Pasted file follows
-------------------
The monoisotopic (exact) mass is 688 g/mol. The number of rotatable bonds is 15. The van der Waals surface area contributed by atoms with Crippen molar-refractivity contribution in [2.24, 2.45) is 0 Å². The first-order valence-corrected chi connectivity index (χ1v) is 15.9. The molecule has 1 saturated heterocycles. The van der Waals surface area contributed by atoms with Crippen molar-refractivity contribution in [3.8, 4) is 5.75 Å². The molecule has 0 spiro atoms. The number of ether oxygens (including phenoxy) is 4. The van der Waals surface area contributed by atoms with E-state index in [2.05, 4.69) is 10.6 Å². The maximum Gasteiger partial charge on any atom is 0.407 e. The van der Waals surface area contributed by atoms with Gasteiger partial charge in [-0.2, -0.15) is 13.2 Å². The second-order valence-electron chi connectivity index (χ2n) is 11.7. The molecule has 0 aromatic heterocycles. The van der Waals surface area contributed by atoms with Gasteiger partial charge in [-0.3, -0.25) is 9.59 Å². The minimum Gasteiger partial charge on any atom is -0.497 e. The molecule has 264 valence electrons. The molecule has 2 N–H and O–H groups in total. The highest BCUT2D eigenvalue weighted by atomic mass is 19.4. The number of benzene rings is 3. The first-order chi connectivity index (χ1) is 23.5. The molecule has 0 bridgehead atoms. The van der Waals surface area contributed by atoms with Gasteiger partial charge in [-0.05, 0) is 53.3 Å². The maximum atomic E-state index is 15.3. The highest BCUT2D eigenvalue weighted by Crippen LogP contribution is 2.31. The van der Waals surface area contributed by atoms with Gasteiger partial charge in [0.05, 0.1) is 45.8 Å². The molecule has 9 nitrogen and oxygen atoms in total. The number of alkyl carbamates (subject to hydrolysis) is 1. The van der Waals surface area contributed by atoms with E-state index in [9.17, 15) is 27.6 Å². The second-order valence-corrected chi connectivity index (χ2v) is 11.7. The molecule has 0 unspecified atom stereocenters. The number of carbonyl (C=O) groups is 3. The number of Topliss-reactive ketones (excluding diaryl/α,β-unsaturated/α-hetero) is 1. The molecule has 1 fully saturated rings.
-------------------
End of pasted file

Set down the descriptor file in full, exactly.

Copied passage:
The monoisotopic (exact) mass is 688 g/mol. The number of rotatable bonds is 15. The van der Waals surface area contributed by atoms with Crippen molar-refractivity contribution in [2.24, 2.45) is 0 Å². The first-order valence-corrected chi connectivity index (χ1v) is 15.9. The molecule has 1 saturated heterocycles. The van der Waals surface area contributed by atoms with Crippen molar-refractivity contribution in [3.8, 4) is 5.75 Å². The molecule has 0 spiro atoms. The number of ether oxygens (including phenoxy) is 4. The van der Waals surface area contributed by atoms with E-state index in [2.05, 4.69) is 10.6 Å². The maximum Gasteiger partial charge on any atom is 0.407 e. The van der Waals surface area contributed by atoms with Gasteiger partial charge in [-0.2, -0.15) is 13.2 Å². The second-order valence-electron chi connectivity index (χ2n) is 11.7. The molecule has 0 aromatic heterocycles. The van der Waals surface area contributed by atoms with Gasteiger partial charge in [-0.3, -0.25) is 9.59 Å². The minimum Gasteiger partial charge on any atom is -0.497 e. The molecule has 264 valence electrons. The molecule has 2 N–H and O–H groups in total. The highest BCUT2D eigenvalue weighted by atomic mass is 19.4. The number of benzene rings is 3. The first-order chi connectivity index (χ1) is 23.5. The molecule has 0 bridgehead atoms. The van der Waals surface area contributed by atoms with Gasteiger partial charge in [-0.05, 0) is 53.3 Å². The maximum atomic E-state index is 15.3. The highest BCUT2D eigenvalue weighted by Crippen LogP contribution is 2.31. The van der Waals surface area contributed by atoms with Gasteiger partial charge in [0.05, 0.1) is 45.8 Å². The molecule has 9 nitrogen and oxygen atoms in total. The number of alkyl carbamates (subject to hydrolysis) is 1. The van der Waals surface area contributed by atoms with E-state index in [9.17, 15) is 27.6 Å². The second-order valence-corrected chi connectivity index (χ2v) is 11.7. The molecule has 0 unspecified atom stereocenters. The number of carbonyl (C=O) groups is 3. The number of Topliss-reactive ketones (excluding diaryl/α,β-unsaturated/α-hetero) is 1. The molecule has 1 fully saturated rings.